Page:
Foluke is a graduate of Agricultural Economics from the University of Ibadan. Although she studied agriculture, she never believed in what planting and harvesting could achieve—of course, she eats. After three years of roaming the street in search of a job, Foluke attempted to return to her home state, Ondo. She, however, couldn’t because of the rising level of insecurity on the road. To mitigate the rising hunger facing her, Foluke decides to take up a payment vendor job (POS attendant). She started well at her new job until she was attacked, retrieved of all cash, and left fatally wounded. 

Eze draws pretty well. He has sampled drawings of the late sage Obafemi Awolowo, Nelson Mandela, Fela Anikulapo Kuti, and Nnamdi Azikwe among others. He dropped out of his engineering course at Yaba College of Technology as he couldn’t pay his school fees nor afford to feed himself. His parents are aged and he is the only surviving child after his community was invaded by freedom agitators in the South East, Nigeria. Despite having an incomplete education, Eze believes he could do wonders with his pencil and wide imagination. However, things have been tough—from oil painting to hyperrealism, to pencil portrait designs, Eze has had low patronage and his artistry has suffered hunger and imminent kwashiorkor. 

When Aminat completed her studies in Computer Science at the University of Jos, she faced dilemma in choosing a career path. Although she graduated with second class honors, she had gained skills in coding and technical designs by joining a female-led student hub back on campus. Aminat knew how competitive the street of Lagos is, and how depressing searching for a job could be. She teamed up with four other members of her hub to aggregate farm produce in Plateau State. Aminat and others formed a team of five and began to gather tomatoes, potatoes, and vegetables directly from farmers. Owing to their diverse background, Aminat chose to design an app to connect to wholesalers, retailers and distributors. Segun faced data gathering and analysis for their business operations, Emeka handled finance, Yusuf took charge of logistics, and Angela managed resources. The five built a farm produce aggregator business which is now worth millions and employed hundreds of Nigerian youths.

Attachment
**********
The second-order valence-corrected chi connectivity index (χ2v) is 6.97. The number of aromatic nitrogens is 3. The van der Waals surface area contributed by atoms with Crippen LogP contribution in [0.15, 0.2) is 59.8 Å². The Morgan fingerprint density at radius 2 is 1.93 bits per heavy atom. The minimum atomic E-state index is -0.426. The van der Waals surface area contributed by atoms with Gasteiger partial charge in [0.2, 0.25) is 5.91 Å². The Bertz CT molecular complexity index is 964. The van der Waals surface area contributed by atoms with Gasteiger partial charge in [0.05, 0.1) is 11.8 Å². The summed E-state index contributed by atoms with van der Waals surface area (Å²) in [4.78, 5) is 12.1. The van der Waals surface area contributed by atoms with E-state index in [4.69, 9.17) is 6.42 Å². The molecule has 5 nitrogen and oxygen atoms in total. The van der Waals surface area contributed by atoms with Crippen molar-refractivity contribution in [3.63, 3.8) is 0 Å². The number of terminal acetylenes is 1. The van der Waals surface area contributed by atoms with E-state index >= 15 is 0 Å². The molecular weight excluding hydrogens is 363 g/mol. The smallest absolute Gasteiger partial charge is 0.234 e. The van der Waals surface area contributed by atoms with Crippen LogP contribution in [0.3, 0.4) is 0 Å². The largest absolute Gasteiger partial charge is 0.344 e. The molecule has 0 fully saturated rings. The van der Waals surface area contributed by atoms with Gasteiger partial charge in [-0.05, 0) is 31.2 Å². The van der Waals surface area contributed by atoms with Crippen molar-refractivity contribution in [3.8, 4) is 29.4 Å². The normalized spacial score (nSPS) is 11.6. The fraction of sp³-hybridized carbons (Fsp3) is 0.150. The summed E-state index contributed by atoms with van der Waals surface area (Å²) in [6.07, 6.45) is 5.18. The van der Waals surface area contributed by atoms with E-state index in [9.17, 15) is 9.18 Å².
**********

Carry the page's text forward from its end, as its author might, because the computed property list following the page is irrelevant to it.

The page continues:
The Mastercard Young Africa Works (YAW) program was launched in 2019 to give 10 million Nigerian youths access to work opportunities by 2030. The project scope covers the distinct challenges faced by each of the categories of Nigerian youths described above. For the likes of Foluke among Nigerian youths, the program is reorienting them to see values in agriculture starting from planting to post-consumption and as a hallmark of opportunities. The program is designed to absorb the likes of Eze who are skilled but underemployed to present their skills digitally and reach their target audience; hence, they’ll be able to live economically independent and cater to their parents and relatives. 

MCF YAW focuses on making the third category scenario painted above to be a reality in Nigeria. The goal is to embed young Nigerians in value-based and impact-making agriculture, creative, and digital economy. The program is targeted at youth empowerment, skill acquisition, supply chain strengthening, capacity building, socio-economic development and employment generation for 10 million young Nigerians, majorly women by 2030. 

The MCF YAW will deliver interventions and partnerships that tap into Nigeria’s entrepreneurship culture, sizeable private sector, and widespread use of technology to connect over 2 million young people to opportunity over the next 5 years. The implementation in Nigeria will begin in three states where 20 percent of young people live – Lagos, Kano, and Kaduna.

YAW is striving towards bringing out the next unicorns from Nigeria just like Interswitch, Jumia, and Flutterwave. Young Nigerians (18-35) therefore need to key to the perception and attitudinal change, commit to skill acquisition and awaken their consciousness to building a Nigeria that is self-reliant, sustainable and capable to feed her teeming population while flourishing in global exports and robust foreign exchange. Catalyzing prosperity is the slogan; to make this happen, the youth should be at the centre and no one should be left behind. When the youths are empowered, the nation is uplifted. 

 

About the Author

Oluwajuwonlo Afolabi is a 2022 Mastercard Foundation Young Impact Associate with over 3 years of experience in the media and communication industry. Oluwajuwonlo has amassed wealth of experience in storytelling, blogging, data communication, journalism and technical writing suitable for initiating, analyzing and reporting issue-based events and projects. He is a first class graduate and has engaged in personal development to build his capacity in report writing and project management.

2 Comments

  1. Oluwatomiwa Ande June 30, 2022 at 1:58 pm - Reply

    Nice read👏🏽. Empowering the youth is empowering the nation! Kudos to the MCF.

  2. Godwin Kwaghngee June 30, 2022 at 2:34 pm - Reply

    It is heartwarming to see MCF YAW providing dignified opportunities for young Nigerians to build a better future for themselves, support their families, and contribute to nation building.

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